WASHINGTON (Reuters) - In an unprecedented case, a former chief security officer for Uber Technologies was criminally charged on Thursday with trying to cover up a 2016 hacking that exposed personal information of about 57 million of the ride-hailing company’s customers and drivers.
The U.S. Department of Justice charged Joseph Sullivan, 52, with felony obstruction of justice, saying he took “deliberate steps” to keep the Federal Trade Commission from learning about the hack while the agency was monitoring Uber security in the wake of an earlier breach.
The case was believed to be first time a corporate information security officer has been charged with concealing a hack.
Sullivan, himself a former federal prosecutor, arranged to pay the hackers $100,000 under Uber’s program for rewarding security researchers who report flaws. That amount was by far the most Uber had paid through the bounty program, which was not meant to cover theft of sensitive data.
A former chief of security at Facebook, Sullivan now works as chief information security officer at Cloudflare.
In past interviews, security staff said the Uber payout was intended to force the hackers into the open to accept the money and to ensure that the data, especially driver’s license information on Uber contractors, was destroyed.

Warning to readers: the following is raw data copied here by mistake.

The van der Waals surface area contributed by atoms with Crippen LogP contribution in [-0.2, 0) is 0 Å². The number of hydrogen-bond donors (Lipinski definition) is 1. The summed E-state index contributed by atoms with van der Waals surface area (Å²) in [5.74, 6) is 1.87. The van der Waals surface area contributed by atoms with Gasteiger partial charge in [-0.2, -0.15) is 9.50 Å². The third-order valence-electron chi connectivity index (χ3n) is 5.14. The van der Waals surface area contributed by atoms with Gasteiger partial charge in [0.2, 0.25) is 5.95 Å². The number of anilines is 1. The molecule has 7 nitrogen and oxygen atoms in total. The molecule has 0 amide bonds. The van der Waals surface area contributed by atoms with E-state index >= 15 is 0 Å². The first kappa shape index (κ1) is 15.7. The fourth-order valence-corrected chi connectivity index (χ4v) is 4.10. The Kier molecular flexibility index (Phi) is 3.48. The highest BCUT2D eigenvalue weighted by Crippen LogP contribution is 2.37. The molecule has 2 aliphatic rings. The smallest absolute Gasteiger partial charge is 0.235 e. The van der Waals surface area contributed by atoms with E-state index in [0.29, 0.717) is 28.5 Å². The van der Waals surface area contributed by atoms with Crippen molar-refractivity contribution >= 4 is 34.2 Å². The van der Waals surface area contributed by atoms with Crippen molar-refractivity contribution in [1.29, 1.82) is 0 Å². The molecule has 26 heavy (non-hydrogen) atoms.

The complaint says Sullivan had the hackers sign non-disclosure agreements that falsely stated they had not stolen data. It alleges that then-CEO Travis Kalanick was aware of Sullivan’s actions.
A spokeswoman for Kalanick declined to comment. A spokesman for Sullivan said that the charges had no merit, that Sullivan had worked with his colleagues on the case and that disclosure matters were decided by the legal department.
“If not for Mr. Sullivan’s and his team’s efforts, it’s likely that the individuals responsible for this incident never would have been identified at all,” said spokesman Brad Williams.
Kalanick’s successor as CEO -- current Uber chief Dara Khosrowshahi -- disclosed the payoff, then fired Sullivan and a deputy after learning the extent of the breach. Uber then paid $148 million to settle claims by all 50 U.S. states and Washington, D.C. that it had been to slow to reveal the hack.
The Uber case will resonate for the increasing number of companies that deal directly with hackers.
Many have bounty programs like Uber’s, which are generally seen as a tool to improve security and provide an incentive for hackers to stay within the law. But some participants do not play by the rules.
In the Uber case, the FBI noted, the two main hackers went on to attack other companies, which the agency said could have been averted if Sullivan had gone first to law enforcement. Both have pleaded guilty and are awaiting sentencing.
The case also suggests that companies that pay hackers to get rid of ransomware, malicious programs that encrypt their files, are not exempt from requirements to report losses of personally sensitive information.
Reporting by Jonathan Stempel in New York and Eric Beech in Washington, D.C.; Editing by Mohammad Zargham, Aurora Ellis and Cynthia Osterman
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